Creating a Safe Haven: How “Yes, And” Can Build Psychological Safety in the Workplace

brief text conversation mockup to introduce the article

"Yes, and" is a powerful phrase that has its roots in improv comedy. It is used to build on the ideas of others and create a collaborative and dynamic scene. 

(If you are unfamiliar with the idea of saying “yes, and” instead of “yes, but,” you must be new to my content - welcome! You can check out my book or TEDx talk to learn more about it.)

In the business world, "yes, and" can be used to respond to change in a positive and productive way. When faced with a new challenge or opportunity, a "yes, and" mindset allows us to see the possibilities and opportunities rather than the limitations and obstacles.

But "yes, and" is not only beneficial for communication and innovation, it can also play a key role in building psychological safety in the workplace.

Psychological safety refers to an environment in which individuals feel safe to express themselves, share ideas, and take risks without fear of negative consequences. It is a crucial aspect of any organization, as it allows for open communication, creativity, and learning. According to an internal Google study, psychological safety is the #1 factor in determining team success.

As the pioneer of the topic Harvard Business School Professor Amy Edmondson explains, "Psychological safety is the belief that one will not be punished or humiliated for speaking up with ideas, questions, concerns, or mistakes."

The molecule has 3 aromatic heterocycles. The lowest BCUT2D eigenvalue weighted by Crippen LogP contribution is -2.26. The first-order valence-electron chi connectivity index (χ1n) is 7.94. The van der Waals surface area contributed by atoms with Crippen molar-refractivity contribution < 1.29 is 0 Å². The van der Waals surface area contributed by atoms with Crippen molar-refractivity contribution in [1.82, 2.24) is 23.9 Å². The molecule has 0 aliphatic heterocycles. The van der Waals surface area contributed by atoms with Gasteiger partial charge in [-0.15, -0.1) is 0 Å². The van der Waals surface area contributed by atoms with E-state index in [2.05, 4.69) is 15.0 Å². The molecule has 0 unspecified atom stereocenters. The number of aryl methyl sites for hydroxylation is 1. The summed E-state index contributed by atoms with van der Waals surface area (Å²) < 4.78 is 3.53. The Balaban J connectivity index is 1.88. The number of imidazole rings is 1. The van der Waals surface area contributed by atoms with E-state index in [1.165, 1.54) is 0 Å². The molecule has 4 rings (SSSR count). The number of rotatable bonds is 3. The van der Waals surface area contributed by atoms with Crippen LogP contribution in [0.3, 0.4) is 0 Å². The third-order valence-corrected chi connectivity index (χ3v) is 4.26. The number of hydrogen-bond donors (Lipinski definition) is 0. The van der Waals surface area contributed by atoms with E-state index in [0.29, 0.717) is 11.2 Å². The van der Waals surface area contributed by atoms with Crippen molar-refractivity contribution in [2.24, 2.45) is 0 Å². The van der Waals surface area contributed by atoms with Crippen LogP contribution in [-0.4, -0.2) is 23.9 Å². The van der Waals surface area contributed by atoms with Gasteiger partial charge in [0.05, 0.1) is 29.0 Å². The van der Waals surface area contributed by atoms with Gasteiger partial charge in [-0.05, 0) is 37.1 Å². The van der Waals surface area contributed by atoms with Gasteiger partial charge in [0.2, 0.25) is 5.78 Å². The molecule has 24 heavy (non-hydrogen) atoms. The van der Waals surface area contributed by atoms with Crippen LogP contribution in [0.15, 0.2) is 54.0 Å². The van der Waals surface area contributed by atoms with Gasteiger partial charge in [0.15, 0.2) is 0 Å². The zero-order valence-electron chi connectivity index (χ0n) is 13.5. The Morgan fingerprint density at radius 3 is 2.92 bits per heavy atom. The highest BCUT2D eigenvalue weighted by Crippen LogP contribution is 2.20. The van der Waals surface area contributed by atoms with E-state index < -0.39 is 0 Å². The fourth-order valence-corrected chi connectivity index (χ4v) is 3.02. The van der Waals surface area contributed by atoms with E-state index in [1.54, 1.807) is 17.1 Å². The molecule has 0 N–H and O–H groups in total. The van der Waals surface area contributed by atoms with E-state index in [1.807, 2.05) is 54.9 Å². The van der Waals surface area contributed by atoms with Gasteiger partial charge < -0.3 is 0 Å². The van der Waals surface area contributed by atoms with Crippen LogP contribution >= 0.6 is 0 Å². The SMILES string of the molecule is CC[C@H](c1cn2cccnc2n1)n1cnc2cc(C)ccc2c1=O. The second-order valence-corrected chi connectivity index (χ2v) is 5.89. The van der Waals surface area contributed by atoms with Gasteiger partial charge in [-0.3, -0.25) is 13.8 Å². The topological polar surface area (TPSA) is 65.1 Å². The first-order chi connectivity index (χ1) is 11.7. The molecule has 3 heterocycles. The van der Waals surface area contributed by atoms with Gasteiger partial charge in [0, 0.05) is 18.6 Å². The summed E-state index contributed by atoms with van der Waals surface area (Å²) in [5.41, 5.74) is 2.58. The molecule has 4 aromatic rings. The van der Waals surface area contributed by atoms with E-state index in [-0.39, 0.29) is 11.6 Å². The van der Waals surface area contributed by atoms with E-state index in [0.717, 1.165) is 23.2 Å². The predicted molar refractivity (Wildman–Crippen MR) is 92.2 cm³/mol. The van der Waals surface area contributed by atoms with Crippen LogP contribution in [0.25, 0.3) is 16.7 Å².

Creating psychological safety is not easy, but "yes, and" can be a powerful tool to help leaders and managers establish a psychologically safe environment. Here are three specific “yes, and” techniques you can use to create psychological safety for your employees:

  1. Encourage open-minded listening:  By using “yes, and” to listen to and build upon the ideas of others rather than using “yes, but” to criticize and point out why the other person is wrong or that the idea is flawed, leaders and managers can create an environment in which employees feel safe to express themselves and share ideas. 

  2. Embrace the unknown:  Edmondson explains in her TEDx talk that psychological safety is critically important when there is a high degree of uncertainty. As I talk about in my keynote presentations, when people say, “yes, but” they are often resisting the unknown. By encouraging your employees to say “yes, and” you are encouraging and supporting them to embrace the unknown. Also, when you say, “yes, and” to the unknown you foster a curious mindset rather than a “must succeed” one, which creates a greater sense of psychological safety. 

  3. Have fun:  Failure and mistakes aren’t fun, per se, but when employees know you will look at them as learning opportunities and even be able to laugh at unintended outcomes, their sense of comfort and psychological safety goes up. You’ll still need accountability and correction, but that doesn’t mean everything needs to be doom and gloom.

Psychological safety is essential for any organization looking to foster open communication, creativity, and learning. As a leader or manager, "yes, and" can be a powerful tool for building psychological safety because it encourages active listening, embracing the unknown, and incorporating fun and interactive activities. By creating a safe environment where employees feel comfortable expressing themselves, organizations can succeed and thrive.

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